What is deflation?

Falling prices aren’t always the bargain you would hope.
This page was last updated on 10 January 2019

Imagine a world where the price of things kept going down… sounds great, right? This is called ‘deflation’. But it’s not all it’s cracked up to be.

To buy or not to buy?

What would you do if you knew the £100 bike you wanted to buy today, was going to be reduced to £90 tomorrow? You would probably wait to buy it for the cheaper price. When prices begin to fall, people expect they will continue to go down. This expectation results in people spending less today, in hope of buying at a cheaper price tomorrow. This is bad for businesses.

If prices fall, businesses are likely to make less profit. Businesses don’t like to see their profits fall, so they will try to do something about it. Let’s go back to that bike you wanted to buy. The owner of the bike shop is now getting £10 less for each bike and so may try to cut costs to make up for this loss.

This is where deflation can negatively affect employees. Businesses’ biggest cost is usually staff. To reduce staff costs, businesses have two options: to cut wages or staff numbers. In other words, deflation could lead to you losing your job.

If prices fall on a large scale, then there may be many job losses. People typically spend less when their incomes fall, so they might not be able to afford the bike at £90. So now, the business could be forced to cut prices further in order to sell anything at all. This creates a spiral effect as prices need to be reduced again and with falling income, comes unemployment if businesses can no longer afford to keep workers.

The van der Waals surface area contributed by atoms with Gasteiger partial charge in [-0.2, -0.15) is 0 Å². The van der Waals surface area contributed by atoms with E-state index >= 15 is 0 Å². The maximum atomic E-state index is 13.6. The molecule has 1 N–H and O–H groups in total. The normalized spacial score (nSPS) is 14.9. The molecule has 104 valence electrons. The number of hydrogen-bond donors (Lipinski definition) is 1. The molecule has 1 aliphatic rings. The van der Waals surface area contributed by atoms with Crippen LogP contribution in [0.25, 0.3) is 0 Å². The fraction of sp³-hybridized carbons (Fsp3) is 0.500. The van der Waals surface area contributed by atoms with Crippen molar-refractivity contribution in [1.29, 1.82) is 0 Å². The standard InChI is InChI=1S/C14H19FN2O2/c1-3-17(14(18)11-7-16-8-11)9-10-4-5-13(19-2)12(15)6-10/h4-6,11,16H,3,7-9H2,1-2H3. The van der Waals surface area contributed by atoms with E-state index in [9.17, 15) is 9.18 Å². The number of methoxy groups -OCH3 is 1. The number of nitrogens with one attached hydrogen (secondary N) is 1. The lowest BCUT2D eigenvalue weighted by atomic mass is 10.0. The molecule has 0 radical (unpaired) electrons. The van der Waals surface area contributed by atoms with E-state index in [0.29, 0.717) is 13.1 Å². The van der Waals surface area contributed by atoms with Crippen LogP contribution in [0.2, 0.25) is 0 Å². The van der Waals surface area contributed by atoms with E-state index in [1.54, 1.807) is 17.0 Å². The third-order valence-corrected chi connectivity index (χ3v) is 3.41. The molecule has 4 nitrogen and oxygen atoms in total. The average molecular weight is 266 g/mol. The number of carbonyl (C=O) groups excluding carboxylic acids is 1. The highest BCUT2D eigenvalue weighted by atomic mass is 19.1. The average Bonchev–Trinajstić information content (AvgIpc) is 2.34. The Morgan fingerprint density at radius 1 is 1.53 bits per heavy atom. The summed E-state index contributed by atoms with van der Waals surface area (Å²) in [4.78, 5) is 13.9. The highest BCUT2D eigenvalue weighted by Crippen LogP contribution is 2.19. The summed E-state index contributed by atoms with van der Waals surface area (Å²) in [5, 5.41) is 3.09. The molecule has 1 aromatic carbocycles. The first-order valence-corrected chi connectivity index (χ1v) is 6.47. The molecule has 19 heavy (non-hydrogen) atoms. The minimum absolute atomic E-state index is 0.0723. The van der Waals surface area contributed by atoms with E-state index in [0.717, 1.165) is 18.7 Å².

This spiral of falling prices and unemployment is often associated with a recession.

If prices fall… does my debt?

No – in fact, the opposite happens.

Many people have some sort of debt – a mortgage, a student loan or a credit card. Deflation can make it more expensive to repay your debts. Regardless of the general prices for goods and services, the amount of money you owe remains the same.

If you borrow £100 to buy your bike today but prices fall, you will still owe £100 tomorrow. This means you are effectively spending more money than the bike is now worth.

Now say you bought a house and its value dropped by £10,000, but you are still paying off the mortgage. Even though the house isn’t worth its original value, you still have to pay the same amount. This is bad news when you think about all the other things you could have spent that £10,000 on…

Of course there’s nothing wrong with occasional offers. There are also plenty of examples where prices fall as technology advances (imagine how much a computer would have been worth 50 years ago, when almost no one else had one) but there are more consequences from falling prices than meets the eye.

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